In fact you could argue that in the change of transition to these digital electric vehicles that supply chain could be one of the biggest advantages a particular company has or doesn't have. The way we look at it is the key electric components memory chips semiconductors. I would break semiconductors into two types. I'll come back with GlobalFoundries in a second. Feature-rich chips that we still use a lot. A window regulator doesn't need to have a 4-nanometer chip. And the advance -- but we also have sensors power electronics for our inverters, the batteries themselves all the way back to the mine, the inverters of different battery. Chemistries itself have different raw materials and kind of ecosystems that support them.

So this is a very important topic for the company. How different it is? It's really different. We need different talent at the company. We need physical inspection of the actual producers. We need direct contracts with them. We need to design the SoC ourselves. We need to direct in the case -- in some cases to even direct prefer build to print or actually use supplier XYZ to get out of where we've been. And this takes talent. It takes a different approach. It takes more resources.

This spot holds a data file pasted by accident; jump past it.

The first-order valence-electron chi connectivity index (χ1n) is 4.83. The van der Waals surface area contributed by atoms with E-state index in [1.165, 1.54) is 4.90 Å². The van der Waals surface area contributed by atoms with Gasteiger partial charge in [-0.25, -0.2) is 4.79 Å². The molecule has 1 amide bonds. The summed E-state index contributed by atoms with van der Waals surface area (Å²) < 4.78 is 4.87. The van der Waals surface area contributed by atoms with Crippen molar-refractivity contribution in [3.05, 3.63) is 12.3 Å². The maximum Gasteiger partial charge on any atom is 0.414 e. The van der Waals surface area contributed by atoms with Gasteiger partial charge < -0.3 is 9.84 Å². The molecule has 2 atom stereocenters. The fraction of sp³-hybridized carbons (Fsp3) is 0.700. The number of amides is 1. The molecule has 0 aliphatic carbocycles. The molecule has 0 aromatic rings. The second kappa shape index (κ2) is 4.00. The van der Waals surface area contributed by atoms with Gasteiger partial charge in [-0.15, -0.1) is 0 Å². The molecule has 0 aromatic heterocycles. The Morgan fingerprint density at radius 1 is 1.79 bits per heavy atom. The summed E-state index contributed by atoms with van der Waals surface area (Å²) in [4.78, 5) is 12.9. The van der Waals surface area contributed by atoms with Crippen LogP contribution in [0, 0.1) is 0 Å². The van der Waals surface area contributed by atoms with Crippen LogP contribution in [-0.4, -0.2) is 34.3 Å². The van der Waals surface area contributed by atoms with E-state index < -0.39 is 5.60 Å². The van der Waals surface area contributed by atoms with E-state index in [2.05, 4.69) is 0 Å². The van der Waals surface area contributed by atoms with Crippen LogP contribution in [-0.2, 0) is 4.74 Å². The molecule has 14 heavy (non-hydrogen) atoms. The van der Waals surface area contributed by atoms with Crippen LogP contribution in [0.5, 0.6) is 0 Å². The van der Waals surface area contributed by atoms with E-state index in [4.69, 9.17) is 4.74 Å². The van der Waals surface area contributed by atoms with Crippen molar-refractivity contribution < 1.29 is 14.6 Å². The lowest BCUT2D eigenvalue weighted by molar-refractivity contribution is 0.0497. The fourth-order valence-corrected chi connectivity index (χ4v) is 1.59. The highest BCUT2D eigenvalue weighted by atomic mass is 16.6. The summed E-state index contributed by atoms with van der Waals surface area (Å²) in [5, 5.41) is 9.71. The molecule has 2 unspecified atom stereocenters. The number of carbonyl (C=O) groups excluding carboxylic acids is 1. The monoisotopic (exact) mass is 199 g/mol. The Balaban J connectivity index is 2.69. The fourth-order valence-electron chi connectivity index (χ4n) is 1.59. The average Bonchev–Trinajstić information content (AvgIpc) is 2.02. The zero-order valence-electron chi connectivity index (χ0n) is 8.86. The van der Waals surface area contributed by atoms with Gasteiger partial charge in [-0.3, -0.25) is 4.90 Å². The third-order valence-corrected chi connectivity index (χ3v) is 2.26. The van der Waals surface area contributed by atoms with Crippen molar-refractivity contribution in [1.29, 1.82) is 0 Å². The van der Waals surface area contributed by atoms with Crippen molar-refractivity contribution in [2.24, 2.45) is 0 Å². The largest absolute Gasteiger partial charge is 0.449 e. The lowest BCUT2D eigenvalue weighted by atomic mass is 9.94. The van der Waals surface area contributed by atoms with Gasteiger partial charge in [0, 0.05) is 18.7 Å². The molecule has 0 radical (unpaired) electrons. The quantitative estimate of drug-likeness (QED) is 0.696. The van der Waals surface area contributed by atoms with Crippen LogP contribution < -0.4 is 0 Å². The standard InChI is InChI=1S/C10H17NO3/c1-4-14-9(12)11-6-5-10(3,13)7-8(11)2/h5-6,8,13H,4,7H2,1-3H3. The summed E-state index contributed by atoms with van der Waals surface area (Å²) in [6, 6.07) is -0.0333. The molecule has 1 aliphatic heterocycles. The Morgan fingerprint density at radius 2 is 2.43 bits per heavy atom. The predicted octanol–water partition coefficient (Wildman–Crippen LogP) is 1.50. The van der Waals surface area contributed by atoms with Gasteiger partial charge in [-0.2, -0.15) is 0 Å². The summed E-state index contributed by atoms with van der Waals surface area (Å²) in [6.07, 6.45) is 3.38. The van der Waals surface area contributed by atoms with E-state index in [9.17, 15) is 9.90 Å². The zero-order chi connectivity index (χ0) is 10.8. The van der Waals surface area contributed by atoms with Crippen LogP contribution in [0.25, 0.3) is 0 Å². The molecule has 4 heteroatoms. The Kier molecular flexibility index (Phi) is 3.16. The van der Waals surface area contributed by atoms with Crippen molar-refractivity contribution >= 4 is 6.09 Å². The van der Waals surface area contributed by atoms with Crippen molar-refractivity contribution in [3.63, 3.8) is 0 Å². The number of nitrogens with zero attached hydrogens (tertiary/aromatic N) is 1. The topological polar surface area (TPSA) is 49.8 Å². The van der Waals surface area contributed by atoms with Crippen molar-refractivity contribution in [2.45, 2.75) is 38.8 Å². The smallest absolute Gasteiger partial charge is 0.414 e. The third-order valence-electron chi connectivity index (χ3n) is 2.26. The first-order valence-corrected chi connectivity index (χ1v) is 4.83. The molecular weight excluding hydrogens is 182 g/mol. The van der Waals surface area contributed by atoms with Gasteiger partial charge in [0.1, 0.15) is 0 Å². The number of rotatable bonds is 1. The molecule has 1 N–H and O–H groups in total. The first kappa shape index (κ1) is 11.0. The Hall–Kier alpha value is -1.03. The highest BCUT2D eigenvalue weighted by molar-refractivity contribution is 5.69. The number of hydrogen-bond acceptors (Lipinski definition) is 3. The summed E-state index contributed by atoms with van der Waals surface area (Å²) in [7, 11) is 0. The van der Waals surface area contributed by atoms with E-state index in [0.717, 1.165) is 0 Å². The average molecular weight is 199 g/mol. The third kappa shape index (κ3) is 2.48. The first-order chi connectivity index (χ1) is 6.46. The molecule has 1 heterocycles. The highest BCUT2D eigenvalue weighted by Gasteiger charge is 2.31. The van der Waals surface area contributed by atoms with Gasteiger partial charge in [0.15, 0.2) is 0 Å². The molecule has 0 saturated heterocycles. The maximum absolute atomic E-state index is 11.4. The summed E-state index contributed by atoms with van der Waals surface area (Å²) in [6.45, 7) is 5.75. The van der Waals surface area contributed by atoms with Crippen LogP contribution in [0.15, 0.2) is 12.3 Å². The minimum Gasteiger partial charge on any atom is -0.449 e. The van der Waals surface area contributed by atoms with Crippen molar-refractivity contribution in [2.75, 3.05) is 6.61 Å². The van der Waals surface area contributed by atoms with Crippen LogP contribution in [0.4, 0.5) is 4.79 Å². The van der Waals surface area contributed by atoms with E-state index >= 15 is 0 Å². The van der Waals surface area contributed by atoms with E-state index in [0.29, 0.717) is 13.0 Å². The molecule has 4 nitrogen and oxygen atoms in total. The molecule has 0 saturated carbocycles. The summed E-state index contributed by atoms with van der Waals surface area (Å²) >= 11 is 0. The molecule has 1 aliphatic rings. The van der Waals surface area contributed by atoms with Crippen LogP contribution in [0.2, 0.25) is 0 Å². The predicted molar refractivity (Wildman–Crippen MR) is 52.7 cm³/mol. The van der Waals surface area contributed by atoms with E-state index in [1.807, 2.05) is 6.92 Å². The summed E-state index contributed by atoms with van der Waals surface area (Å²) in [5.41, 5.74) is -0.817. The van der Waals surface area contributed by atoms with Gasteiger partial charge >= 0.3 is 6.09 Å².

On GlobalFoundries, it's kind of the first big bet, but there'll be many, many more coming for us. We're very dependent on TSMC for our feature-rich nodes. Obviously, the capacity is at risk over time as the industry moves to more advanced nodes including us.

And as I said we're going to need feature-rich nodes for many years to come. GlobalFoundries knows how to build them. They know to build them in the United States. We can partner with the government depending on the CHIPS Act to capacitize here. It will be a few years until we benefit from that but it's a really big thing to descale ourselves on the feature-rich chips from the current ecosystem that we depend on around the world. And I think GlobalFoundries is a really interesting deal when we get into the details.
https://seekingalpha.com/article/44...y-on-q4-2021-results-earnings-call-transcript

:n1qshok:
 

Dark Kaeser

Colaborador
Staff
Está a correr bem...


UMC announces new 22nm wafer fab in Singapore
United Microelectronics Corporation (NYSE: UMC; TWSE: 2303) (“UMC” or “The Company”), a leading global semiconductor foundry, today announced that its Board of Directors has approved a plan to build a new advanced manufacturing facility next to its existing 300mm fab (Fab12i) in Singapore. The first phase of this greenfield fab will have a monthly capacity of 30,000 wafers with production expected to commence in late 2024.